Prior to Snowmass, accelerator, detector, and physics working groups each tackled different aspects of ILC development. For the duration of the Snowmass meeting, six new Global Groups formed, covering topics such as machine parameters, instrumentation and controls, operations, siting, cost and engineering, and future options. These groups formed a new structure overlaid on the previous working groups to ensure that the best global expertise could draw on the foundations laid by the working groups to move toward the Baseline Configuration Document.
Once at Snowmass, the Global Groups, under coordination of GDE member Tom Himel from SLAC, prepared a set of 40 critical questions for Snowmass. Each question was assigned to a specific Global Group, which had responsibility for collecting information from working groups and other Global Groups and then making recommendations to be considered for the BCD. Following the advice of other members of the GDE and input from the Global Groups' deliberations, Barish will make the final decisions as to what appears in the Baseline Configuration Document.
GDE member Nan Phinney from SLAC described the work of Global Group 1 (Parameters): "The basic thing for GG1 is to agree on the nominal operating parameters, which we're pretty much in agreement on." The parameter list specifies about 25 properties that the machine would ideally achieve in day-to-day operations. "Another basic thing is to define an operating plane, which means that if one of the nominal parameters is too difficult to achieve, we can still deliver the same luminosity by trading off on another parameter. The point behind the operating plane is to design the machine so we have some flexibility. The principle is not contentious. But whenever you make one parameter easy, you pass the pain to another working group. Any parameter choice causes pain."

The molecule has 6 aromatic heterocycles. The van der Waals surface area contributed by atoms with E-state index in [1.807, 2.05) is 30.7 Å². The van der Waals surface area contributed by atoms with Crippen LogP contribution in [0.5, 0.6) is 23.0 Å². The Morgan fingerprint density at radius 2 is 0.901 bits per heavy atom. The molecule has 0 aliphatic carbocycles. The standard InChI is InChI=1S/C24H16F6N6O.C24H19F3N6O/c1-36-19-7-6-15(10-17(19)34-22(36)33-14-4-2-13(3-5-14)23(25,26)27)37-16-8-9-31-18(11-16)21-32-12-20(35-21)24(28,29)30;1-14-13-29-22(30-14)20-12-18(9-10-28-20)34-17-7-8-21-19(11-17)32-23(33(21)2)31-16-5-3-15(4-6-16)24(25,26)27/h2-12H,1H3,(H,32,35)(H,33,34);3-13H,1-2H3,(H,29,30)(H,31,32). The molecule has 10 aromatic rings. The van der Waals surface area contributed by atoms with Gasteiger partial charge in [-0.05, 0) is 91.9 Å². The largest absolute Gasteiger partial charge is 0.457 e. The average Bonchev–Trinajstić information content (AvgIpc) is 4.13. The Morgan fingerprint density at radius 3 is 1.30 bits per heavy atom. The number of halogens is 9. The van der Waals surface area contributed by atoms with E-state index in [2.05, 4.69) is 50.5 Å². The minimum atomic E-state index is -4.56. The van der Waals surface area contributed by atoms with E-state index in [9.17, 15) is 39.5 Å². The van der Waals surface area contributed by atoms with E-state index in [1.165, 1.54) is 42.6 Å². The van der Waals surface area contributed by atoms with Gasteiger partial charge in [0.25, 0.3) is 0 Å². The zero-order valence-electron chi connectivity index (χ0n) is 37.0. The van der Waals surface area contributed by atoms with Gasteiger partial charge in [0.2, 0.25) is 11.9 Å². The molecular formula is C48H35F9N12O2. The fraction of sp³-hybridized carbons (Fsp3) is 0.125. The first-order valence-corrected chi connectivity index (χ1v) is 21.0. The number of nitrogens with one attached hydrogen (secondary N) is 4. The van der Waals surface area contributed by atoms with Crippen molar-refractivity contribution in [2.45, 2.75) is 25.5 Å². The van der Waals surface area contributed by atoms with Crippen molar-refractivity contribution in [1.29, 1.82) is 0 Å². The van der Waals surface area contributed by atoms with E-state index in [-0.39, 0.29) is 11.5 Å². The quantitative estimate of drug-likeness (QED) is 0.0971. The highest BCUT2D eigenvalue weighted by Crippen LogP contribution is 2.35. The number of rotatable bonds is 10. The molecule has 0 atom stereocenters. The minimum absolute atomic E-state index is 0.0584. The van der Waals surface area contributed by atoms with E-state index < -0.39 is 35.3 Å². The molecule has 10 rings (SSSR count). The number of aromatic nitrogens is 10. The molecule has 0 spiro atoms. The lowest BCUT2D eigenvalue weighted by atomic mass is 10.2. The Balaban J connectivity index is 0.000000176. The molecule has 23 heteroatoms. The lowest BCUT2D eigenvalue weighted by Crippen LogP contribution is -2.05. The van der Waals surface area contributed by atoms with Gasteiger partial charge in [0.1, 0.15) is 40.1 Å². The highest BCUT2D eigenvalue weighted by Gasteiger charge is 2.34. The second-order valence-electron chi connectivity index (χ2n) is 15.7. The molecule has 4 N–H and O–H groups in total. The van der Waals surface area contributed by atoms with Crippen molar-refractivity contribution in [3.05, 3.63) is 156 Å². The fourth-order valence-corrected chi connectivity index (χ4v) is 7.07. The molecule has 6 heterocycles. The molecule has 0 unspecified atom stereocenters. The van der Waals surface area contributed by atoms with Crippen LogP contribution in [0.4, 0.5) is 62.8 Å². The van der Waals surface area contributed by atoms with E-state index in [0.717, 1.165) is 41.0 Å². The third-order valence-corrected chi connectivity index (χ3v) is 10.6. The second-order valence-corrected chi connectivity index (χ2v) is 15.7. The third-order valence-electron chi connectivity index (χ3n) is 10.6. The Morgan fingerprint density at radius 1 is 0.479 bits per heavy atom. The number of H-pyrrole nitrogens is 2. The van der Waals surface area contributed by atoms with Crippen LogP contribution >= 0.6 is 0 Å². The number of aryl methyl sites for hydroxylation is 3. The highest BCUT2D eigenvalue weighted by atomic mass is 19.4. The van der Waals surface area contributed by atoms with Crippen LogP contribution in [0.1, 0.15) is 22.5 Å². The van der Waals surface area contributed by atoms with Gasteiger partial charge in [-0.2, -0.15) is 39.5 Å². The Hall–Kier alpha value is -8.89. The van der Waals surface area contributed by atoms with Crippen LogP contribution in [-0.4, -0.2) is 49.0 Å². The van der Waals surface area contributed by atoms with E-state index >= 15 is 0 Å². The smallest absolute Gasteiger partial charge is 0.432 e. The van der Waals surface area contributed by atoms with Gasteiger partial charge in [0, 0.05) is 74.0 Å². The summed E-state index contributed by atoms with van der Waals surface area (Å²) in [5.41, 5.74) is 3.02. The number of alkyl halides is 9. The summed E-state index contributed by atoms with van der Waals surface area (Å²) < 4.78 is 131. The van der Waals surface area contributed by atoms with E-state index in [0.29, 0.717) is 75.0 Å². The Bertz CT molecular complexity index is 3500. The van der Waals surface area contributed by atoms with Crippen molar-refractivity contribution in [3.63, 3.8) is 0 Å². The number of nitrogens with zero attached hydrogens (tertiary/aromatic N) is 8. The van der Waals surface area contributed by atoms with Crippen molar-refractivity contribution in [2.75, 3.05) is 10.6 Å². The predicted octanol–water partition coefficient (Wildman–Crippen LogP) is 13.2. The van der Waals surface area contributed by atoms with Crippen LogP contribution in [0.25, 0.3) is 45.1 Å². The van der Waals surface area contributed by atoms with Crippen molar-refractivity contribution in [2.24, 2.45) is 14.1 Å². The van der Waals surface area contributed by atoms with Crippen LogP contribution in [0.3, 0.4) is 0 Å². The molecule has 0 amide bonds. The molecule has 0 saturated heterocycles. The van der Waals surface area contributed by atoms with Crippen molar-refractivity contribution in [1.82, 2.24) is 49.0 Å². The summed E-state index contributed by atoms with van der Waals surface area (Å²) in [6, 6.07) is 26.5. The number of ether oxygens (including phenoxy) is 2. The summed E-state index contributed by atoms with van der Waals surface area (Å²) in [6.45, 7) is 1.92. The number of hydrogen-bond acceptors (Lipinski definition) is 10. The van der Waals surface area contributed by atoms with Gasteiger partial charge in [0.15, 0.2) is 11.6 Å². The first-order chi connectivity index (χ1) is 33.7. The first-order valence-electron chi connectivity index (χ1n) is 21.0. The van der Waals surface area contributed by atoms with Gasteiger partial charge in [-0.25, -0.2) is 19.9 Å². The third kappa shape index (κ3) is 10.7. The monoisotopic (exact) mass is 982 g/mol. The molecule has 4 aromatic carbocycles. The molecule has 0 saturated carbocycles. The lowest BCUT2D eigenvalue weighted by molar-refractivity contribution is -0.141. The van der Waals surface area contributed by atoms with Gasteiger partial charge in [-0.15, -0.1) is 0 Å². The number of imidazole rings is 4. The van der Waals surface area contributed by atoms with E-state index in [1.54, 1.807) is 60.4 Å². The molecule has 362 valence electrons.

To arrive at the parameter list, GG1 experimented with different hypothetical operating modes and looked at the impact on performance. Group members are now close to a final recommendation for the parameter list, being centered on a luminosity of 2x1034 cm-2 sec-1 at 500 GeV collision energy. They recommend a main linear accelerator (main linac) based on superconducting cavities operating at accelerating gradients of 31.5 MV/m based on the DESY TESLA nine-cell cavity design. This would lead to a machine that is approximately 20 km long with a potential upgrade path to a 40 km machine operating at 1 TeV and cavities operating at a higher gradient.
However, producing roughly 20,000 superconducting radio-frequency cavities that meet the specifications will take more research and development. Walker commented, "Regional test facilities are needed to enhance the technological base and enable each region to significantly participate in the main linac and be a possible host of the ILC."